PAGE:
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Fisher Center, Bard Summerscape 2015
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An Interview with James Bagwell, Music Director of the Collegiate Chorale, Soon to Lead them in a Concert Performance of Boito’s Mefistofele

James Bagwell

James Bagwell

The Collegiate Chorale, as part of their famously diverse season, will present a single concert performance of Arrigo Boito’s Mefistofele at Carnegie Hall on November 6, 2013 at 8 pm, and I met recently with Music Director James Bagwell to discuss it. He has been at his post for three years now, after establishing a stellar reputation as Music Director of the virtuosic and versatile Bard Festival Chorus, a post he still holds. His work there has been praised many times in these pages. He is surely the most gifted of the younger generation of choral conductors, with broad musical interests with include grand opera, oratorio, liturgical music, operetta, and musicals.

Chaliapin as Mefistopheles, 1910

Chaliapin as Mefistopheles, 1910

Mefistofele is better known to opera-lovers than its checkered career on stage might suggest. Its disastrous premiere at La Scala in 1868 came as a devastating blow to its rather eccentric and solitary composer, Arrigo Boito, who is best known today as the librettist of Verdi’s late Shakespearean operas, Otello and Falstaff. Trained as a composer at the Milan conservatory, he was only sporadically active in that capacity. He was busier as a critic and librettist and never acquired much experience or facility in creating scores. Mefistofele, intended as an example of his idea of reformed Italian opera, was the only opera he ever completed. After its radically cut revision in 1875 for a performance at Bologna, and further revisions for Boito’s native Venice the following year, Mefistofele gained legs, and by 1880 it was being performed in London, Boston, and…La Scala, where it was finally received with enthusiasm. The great bass singers of the early twentieth century—Chaliapin above all—kept it alive as a vehicle. Boito’s portrayal of Mephistopheles is most likely the most colorful, sinister, and frightening of the operatic derivations of Goethe’s Faust, and it gave these singers exceptional dramatic scope—amidst spectacular supernatural set pieces, including, of course, the witches’ sabbath in the Harz mountains.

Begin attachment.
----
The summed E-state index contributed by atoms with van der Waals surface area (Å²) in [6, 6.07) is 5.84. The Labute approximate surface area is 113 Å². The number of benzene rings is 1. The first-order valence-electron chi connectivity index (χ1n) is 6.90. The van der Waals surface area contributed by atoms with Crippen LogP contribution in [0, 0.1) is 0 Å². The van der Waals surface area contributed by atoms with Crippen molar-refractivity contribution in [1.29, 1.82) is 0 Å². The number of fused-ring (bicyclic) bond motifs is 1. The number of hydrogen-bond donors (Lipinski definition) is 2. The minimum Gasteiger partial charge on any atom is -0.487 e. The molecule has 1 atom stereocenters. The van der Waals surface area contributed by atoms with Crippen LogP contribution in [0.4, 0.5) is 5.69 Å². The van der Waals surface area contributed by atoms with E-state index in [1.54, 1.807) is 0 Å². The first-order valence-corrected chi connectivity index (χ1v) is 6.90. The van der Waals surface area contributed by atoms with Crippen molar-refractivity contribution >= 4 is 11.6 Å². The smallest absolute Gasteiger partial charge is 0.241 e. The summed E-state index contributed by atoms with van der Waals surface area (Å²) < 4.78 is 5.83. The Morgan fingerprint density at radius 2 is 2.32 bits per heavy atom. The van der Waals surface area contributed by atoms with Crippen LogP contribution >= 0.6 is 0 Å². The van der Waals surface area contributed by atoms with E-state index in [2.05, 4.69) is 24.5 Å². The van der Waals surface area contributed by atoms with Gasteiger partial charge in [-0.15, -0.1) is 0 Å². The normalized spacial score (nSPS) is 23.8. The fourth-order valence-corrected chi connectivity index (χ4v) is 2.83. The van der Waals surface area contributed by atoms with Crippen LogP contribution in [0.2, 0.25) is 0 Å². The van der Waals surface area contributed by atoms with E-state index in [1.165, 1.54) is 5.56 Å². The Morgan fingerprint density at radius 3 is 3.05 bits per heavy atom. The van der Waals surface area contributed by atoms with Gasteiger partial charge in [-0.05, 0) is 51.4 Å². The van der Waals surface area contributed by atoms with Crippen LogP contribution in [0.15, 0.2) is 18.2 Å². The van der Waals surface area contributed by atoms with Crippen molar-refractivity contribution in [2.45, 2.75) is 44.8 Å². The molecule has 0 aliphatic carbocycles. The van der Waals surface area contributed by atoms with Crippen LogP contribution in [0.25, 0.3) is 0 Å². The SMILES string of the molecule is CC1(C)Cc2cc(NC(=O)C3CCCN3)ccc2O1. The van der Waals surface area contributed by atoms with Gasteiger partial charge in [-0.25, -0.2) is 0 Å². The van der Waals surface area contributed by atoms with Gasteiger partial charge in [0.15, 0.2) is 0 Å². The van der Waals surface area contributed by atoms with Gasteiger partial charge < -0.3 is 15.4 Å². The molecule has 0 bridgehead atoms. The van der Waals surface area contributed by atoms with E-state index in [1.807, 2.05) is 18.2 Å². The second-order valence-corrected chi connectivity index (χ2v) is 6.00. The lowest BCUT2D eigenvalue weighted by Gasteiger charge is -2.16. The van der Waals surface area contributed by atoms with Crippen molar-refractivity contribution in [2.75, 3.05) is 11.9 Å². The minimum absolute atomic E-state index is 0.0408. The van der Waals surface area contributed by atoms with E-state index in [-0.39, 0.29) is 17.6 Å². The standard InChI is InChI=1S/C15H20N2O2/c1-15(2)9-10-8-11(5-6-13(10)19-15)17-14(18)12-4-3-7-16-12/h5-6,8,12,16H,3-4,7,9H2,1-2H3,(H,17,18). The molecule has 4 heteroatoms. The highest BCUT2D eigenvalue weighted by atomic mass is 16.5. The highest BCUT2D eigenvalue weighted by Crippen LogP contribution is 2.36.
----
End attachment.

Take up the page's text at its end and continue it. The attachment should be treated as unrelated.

Norman Treigle as Mephistopheles in the Tito Capobianco production, at the Seattle Opera in 1974

Norman Treigle as Mephistopheles in the Tito Capobianco production, at the Seattle Opera in 1974

The Metropolitan Opera let it go in 1926, a period when several works popular in the nineteenth century disappeared from their stage. Cesare Siepi, who was prominent at the Met, sang Mefistopheles, but not in New York. Later in the century, the City Opera, taking advantage of their great bass-baritones, Norman Treigle and Samuel Ramey, performed it often. Treigle in fact only adopted the role late in his career in 1969, for Tito Capobianco’s legendary City Opera production. Ramey became famous in the role in the late 1980s, especially through Robert Carsen’s 1989 production at the San Francisco Opera. The Met took up the work—in Carsen’s production—after a 73-year hiatus with Mr. Ramey in 1999.